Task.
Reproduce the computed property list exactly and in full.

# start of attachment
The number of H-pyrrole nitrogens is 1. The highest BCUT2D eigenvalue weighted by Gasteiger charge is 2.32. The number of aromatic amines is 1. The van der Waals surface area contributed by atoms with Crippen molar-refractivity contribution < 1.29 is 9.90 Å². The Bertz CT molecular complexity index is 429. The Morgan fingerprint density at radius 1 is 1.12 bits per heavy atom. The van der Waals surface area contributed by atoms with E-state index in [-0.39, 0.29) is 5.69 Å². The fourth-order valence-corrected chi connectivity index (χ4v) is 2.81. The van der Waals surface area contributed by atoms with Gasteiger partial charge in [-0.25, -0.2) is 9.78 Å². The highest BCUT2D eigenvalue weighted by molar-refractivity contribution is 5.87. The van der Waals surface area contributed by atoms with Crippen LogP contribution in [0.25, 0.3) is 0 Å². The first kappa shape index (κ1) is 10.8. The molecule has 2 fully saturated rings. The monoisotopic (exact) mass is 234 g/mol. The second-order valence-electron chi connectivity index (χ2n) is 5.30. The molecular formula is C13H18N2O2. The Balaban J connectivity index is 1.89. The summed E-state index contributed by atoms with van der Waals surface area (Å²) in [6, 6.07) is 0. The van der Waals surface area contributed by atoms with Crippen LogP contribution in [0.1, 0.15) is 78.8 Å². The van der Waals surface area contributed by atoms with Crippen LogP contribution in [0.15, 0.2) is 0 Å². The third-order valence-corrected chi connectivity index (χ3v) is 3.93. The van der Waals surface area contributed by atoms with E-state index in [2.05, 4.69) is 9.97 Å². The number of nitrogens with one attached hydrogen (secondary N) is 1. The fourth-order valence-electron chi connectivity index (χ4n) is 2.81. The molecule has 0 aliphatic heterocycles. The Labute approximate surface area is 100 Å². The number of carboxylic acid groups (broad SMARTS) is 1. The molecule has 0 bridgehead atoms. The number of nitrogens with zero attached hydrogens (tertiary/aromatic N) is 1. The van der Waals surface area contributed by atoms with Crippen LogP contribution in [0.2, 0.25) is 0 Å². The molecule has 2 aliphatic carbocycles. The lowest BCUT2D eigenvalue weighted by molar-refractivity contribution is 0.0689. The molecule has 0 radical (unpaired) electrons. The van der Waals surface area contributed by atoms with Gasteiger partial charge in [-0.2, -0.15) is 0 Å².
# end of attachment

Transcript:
The number of H-pyrrole nitrogens is 1. The highest BCUT2D eigenvalue weighted by Gasteiger charge is 2.32. The number of aromatic amines is 1. The van der Waals surface area contributed by atoms with Crippen molar-refractivity contribution < 1.29 is 9.90 Å². The Bertz CT molecular complexity index is 429. The Morgan fingerprint density at radius 1 is 1.12 bits per heavy atom. The van der Waals surface area contributed by atoms with E-state index in [-0.39, 0.29) is 5.69 Å². The fourth-order valence-corrected chi connectivity index (χ4v) is 2.81. The van der Waals surface area contributed by atoms with Gasteiger partial charge in [-0.25, -0.2) is 9.78 Å². The highest BCUT2D eigenvalue weighted by molar-refractivity contribution is 5.87. The van der Waals surface area contributed by atoms with Crippen LogP contribution in [0.25, 0.3) is 0 Å². The first kappa shape index (κ1) is 10.8. The molecule has 2 fully saturated rings. The monoisotopic (exact) mass is 234 g/mol. The second-order valence-electron chi connectivity index (χ2n) is 5.30. The molecular formula is C13H18N2O2. The Balaban J connectivity index is 1.89. The summed E-state index contributed by atoms with van der Waals surface area (Å²) in [6, 6.07) is 0. The van der Waals surface area contributed by atoms with Crippen LogP contribution in [0.1, 0.15) is 78.8 Å². The van der Waals surface area contributed by atoms with Crippen LogP contribution in [0.15, 0.2) is 0 Å². The third-order valence-corrected chi connectivity index (χ3v) is 3.93. The van der Waals surface area contributed by atoms with E-state index in [2.05, 4.69) is 9.97 Å². The number of nitrogens with one attached hydrogen (secondary N) is 1. The fourth-order valence-electron chi connectivity index (χ4n) is 2.81. The molecule has 0 aliphatic heterocycles. The Labute approximate surface area is 100 Å². The number of carboxylic acid groups (broad SMARTS) is 1. The molecule has 0 bridgehead atoms. The number of nitrogens with zero attached hydrogens (tertiary/aromatic N) is 1. The van der Waals surface area contributed by atoms with Crippen LogP contribution in [0.2, 0.25) is 0 Å². The molecule has 2 aliphatic carbocycles. The lowest BCUT2D eigenvalue weighted by molar-refractivity contribution is 0.0689. The molecule has 0 radical (unpaired) electrons. The van der Waals surface area contributed by atoms with Gasteiger partial charge in [-0.2, -0.15) is 0 Å².